I once read that when "That Girl" was ending its five-year run on ABC in 1971, the show's writers wanted the series to conclude with a wedding between Marlo Thomas' character, Ann Marie, and her boyfriend, Don. But Thomas wouldn't go along, fearing it sent the wrong message to her female fans.
"That is correct," she told me this week by phone. (Unlike, she noted with a laugh, most things we may have read about her.)
"I felt it would be betraying all the girls who followed 'That Girl' to tell them the only happy ending is marriage," Thomas said. "It would be wrong to take them along on this journey and then say, at the end, 'You have to have a wedding.'"
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Thomas has a new book, "It Ain't Over ... Till It's Over: Reinventing Your Life — and Realizing Your Dreams — Anytime, at Any Age"(Atria Books), which tells the stories of 60 women who changed their life trajectories — out of desire, necessity or both — and found, invariably, that happiness dwelt in places they never imagined in their 20s.
In other words, there's more than one happy ending.
"I look at my life and I've kind of been saying the same thing all along in a million different ways," she said. "A friend of mine said 'It Ain't Over' is 'Free to Be You and Me' for grown-ups. And it really is!"
Her book introduces us to a woman who started medical school at 42, a widow who turned her jewelry-making hobby into a family-supporting business and a psychiatrist who talked her husband into quitting their jobs and traveling across the country on a giant bus, among others.
"I think when you make decisions in your 20s, you think they're your decisions for life," Thomas said. "But dreams run out. Life changes.
"I remember when my parents died," she continued. "My sister and brother and I were going through all these photos and I had this thought, 'Look at the people in these pictures. These people think this is going to go on forever.' You see us laughing and singing and dancing with no inkling that someday that's all going to tatter."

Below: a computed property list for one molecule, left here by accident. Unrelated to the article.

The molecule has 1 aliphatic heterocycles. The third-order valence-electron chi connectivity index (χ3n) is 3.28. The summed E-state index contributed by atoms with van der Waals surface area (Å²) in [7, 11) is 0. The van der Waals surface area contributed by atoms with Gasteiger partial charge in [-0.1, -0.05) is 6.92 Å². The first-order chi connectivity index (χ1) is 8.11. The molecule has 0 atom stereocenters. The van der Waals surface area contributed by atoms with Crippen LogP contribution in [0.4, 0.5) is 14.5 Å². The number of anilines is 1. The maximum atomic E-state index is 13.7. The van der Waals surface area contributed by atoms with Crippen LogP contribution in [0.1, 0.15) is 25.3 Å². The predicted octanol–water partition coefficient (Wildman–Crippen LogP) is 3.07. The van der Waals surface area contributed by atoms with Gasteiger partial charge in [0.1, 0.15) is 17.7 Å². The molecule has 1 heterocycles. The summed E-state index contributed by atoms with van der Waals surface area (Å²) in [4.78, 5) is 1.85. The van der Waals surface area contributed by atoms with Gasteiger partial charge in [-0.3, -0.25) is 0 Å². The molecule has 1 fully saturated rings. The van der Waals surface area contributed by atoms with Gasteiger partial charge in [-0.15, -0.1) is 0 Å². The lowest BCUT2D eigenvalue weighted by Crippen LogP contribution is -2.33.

The trick, she said, is not to view every change as a deficit.
"You have learn to roll with the changes or you're always going to be in a state of loss," she said. "When you lose your parents you're in a state of loss. When your kids go to college you're in a state of loss. When your house is suddenly empty and too big, you're in a state of loss.
"Life changes and we're not ready for it, even though there were signs posted all along the way," she said. "So we have to reinvent ourselves as individuals, reinvent our marriages, reinvent our careers."
Knowing that "happy" can still very much co-exist with "ending."
Marlo Thomas will be in conversation with Heidi Stevens at the Chicago Tribune Printers Row Lit Fest at 12:30 p.m. Saturday, June 7 in the Cindy Pritzker Auditorium of the Harold Washington Library Center. Free tickets will be distributed on a first-come, first-served basis; to pre-register, go to printersrowlitfest.org.